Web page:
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Understanding Liouville quantum gravity through two square subdivision models

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If you have a question about this talk, please contact Perla Sousi.

In my talk I will discuss a general approach to better understand the geometry of Liouville quantum gravity (LQG). The idea, roughly speaking, is to partition the random surface into dyadic squares of roughly the same ``LQG size’’.  Based on this approach, I will introduce two different models of LQG that will provide answers to three questions in the field:

1) Rigorously explain the so-called ``DDK ansatz’’ by proving that, for a surface with metric tensor some regularized version of the LQG metric tensor $\exp(\gamma h) (dx2 + dy2)$, its law corresponds to sampling a surface with probability proportional to $(\det_{\zeta}’ \Delta)^{-c/2}$, with $c$ the matter central charge.

2) Provide a heuristic picture of the geometry of LQG with matter central charge in the interval $(1,25)$. (The geometry in this regime is mysterious even from a physics perspective.)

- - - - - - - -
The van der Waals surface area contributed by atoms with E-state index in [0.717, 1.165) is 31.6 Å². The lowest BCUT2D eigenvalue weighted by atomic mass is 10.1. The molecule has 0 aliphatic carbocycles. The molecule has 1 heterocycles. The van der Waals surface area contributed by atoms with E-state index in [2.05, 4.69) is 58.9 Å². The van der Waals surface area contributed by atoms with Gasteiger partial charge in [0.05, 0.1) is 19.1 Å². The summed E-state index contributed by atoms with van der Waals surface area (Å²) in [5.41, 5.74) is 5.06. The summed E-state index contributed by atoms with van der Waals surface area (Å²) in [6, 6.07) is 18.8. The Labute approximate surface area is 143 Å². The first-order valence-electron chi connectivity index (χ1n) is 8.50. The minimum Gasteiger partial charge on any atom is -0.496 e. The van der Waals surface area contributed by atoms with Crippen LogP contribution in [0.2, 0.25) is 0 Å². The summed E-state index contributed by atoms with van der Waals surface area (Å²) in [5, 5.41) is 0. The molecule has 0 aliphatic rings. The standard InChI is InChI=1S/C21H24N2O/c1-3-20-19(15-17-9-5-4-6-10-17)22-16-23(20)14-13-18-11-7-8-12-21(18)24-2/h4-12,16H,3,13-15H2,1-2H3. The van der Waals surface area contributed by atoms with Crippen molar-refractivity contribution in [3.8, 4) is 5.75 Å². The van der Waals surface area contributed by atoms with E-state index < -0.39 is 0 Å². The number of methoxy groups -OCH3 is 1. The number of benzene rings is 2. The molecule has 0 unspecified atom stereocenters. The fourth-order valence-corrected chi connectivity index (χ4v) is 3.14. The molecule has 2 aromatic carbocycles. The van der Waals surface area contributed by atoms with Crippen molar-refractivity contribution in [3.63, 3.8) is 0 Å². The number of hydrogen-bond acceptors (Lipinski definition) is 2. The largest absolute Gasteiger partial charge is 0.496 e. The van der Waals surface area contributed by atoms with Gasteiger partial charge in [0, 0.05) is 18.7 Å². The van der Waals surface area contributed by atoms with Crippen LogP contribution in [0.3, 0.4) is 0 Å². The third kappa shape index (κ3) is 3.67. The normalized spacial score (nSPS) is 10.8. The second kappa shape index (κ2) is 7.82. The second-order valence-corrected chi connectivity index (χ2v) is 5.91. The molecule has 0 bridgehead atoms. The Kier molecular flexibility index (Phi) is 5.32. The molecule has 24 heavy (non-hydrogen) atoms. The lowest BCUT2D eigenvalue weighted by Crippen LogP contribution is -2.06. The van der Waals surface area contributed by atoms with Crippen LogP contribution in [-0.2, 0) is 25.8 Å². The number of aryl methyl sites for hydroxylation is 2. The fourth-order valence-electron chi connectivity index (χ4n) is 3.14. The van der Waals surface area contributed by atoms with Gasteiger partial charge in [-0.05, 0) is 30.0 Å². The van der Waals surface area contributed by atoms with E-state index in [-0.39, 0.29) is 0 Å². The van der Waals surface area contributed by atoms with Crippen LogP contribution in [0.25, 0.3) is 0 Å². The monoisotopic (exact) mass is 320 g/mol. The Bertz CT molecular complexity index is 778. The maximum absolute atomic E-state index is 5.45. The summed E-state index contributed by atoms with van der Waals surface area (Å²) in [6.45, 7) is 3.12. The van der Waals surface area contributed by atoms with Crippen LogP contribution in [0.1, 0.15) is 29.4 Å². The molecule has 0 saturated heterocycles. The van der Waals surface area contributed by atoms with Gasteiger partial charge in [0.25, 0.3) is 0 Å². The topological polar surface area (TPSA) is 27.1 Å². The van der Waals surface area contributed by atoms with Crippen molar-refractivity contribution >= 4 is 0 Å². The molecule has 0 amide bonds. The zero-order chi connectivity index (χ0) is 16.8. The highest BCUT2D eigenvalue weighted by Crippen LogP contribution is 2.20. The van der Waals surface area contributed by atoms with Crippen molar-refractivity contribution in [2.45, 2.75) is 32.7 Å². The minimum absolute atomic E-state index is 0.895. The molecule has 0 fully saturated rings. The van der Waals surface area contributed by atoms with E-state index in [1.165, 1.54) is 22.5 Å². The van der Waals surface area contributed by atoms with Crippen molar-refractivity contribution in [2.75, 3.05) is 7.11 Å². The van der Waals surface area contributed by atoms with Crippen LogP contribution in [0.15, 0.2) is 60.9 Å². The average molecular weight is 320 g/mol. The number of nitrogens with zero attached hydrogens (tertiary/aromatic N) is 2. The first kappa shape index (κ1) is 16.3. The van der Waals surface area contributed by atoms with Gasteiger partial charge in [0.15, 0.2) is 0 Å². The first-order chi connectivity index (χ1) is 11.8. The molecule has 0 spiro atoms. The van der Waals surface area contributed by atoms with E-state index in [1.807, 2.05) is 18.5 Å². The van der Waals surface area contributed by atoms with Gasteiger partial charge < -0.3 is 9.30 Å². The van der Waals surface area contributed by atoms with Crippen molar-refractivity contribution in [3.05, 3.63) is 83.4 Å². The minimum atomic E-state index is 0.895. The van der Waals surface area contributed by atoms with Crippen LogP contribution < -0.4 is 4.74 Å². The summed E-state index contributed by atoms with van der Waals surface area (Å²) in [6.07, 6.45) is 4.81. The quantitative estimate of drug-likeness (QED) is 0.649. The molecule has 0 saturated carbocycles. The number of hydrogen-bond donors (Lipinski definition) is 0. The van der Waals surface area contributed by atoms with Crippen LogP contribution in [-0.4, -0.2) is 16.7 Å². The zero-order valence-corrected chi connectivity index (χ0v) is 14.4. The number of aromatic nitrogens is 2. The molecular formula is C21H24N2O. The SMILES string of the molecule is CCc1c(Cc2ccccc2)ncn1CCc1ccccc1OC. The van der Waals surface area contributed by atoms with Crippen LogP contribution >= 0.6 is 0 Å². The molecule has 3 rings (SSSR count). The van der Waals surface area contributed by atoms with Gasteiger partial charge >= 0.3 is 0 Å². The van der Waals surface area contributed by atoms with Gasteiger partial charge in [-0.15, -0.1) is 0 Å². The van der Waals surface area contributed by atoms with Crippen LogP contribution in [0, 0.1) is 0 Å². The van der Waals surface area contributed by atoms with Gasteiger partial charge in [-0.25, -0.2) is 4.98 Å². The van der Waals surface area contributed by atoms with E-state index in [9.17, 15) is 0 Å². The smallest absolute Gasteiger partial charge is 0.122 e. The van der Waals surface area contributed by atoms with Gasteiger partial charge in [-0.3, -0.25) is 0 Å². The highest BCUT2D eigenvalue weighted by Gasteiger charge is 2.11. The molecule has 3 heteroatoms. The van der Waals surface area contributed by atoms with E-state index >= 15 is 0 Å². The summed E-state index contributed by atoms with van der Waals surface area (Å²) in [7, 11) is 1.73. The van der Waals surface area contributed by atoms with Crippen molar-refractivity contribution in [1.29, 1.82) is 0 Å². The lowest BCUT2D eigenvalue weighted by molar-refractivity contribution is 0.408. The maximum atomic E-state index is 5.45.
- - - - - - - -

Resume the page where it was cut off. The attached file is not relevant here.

3) Explain why many works in the physics literature may have missed the nontrivial conformal geometry of LQG with matter central charge in the interval $(1,25)$ when they suggest (based on numerical simulations and heuristics) that LQG exhibits the macroscopic behavior of a continuum random tree in this phase.

This talk is based on a joint work with Morris Ang, Minjae Park, and Scott Sheffield; and a joint work with Ewain Gwynne, Nina Holden, and Guillaume Remy.

This talk is part of the Probability series.

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